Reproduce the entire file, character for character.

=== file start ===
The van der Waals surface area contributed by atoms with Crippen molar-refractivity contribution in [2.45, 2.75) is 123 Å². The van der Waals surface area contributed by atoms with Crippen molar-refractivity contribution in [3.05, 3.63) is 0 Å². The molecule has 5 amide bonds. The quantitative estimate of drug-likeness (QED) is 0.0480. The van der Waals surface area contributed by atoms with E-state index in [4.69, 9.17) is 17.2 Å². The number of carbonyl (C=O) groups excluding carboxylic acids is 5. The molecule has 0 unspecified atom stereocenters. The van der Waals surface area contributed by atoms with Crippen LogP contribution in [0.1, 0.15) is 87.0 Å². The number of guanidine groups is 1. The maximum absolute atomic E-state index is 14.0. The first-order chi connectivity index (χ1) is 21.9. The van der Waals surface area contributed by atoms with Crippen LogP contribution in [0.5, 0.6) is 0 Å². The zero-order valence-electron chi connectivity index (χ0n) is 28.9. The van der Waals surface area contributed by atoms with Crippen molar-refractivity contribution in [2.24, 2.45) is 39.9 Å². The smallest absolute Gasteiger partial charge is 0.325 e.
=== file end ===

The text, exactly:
The van der Waals surface area contributed by atoms with Crippen molar-refractivity contribution in [2.45, 2.75) is 123 Å². The van der Waals surface area contributed by atoms with Crippen molar-refractivity contribution in [3.05, 3.63) is 0 Å². The molecule has 5 amide bonds. The quantitative estimate of drug-likeness (QED) is 0.0480. The van der Waals surface area contributed by atoms with E-state index in [4.69, 9.17) is 17.2 Å². The number of carbonyl (C=O) groups excluding carboxylic acids is 5. The molecule has 0 unspecified atom stereocenters. The van der Waals surface area contributed by atoms with Crippen LogP contribution in [0.1, 0.15) is 87.0 Å². The number of guanidine groups is 1. The maximum absolute atomic E-state index is 14.0. The first-order chi connectivity index (χ1) is 21.9. The van der Waals surface area contributed by atoms with Crippen LogP contribution in [0.5, 0.6) is 0 Å². The zero-order valence-electron chi connectivity index (χ0n) is 28.9. The van der Waals surface area contributed by atoms with Crippen molar-refractivity contribution in [2.24, 2.45) is 39.9 Å². The smallest absolute Gasteiger partial charge is 0.325 e.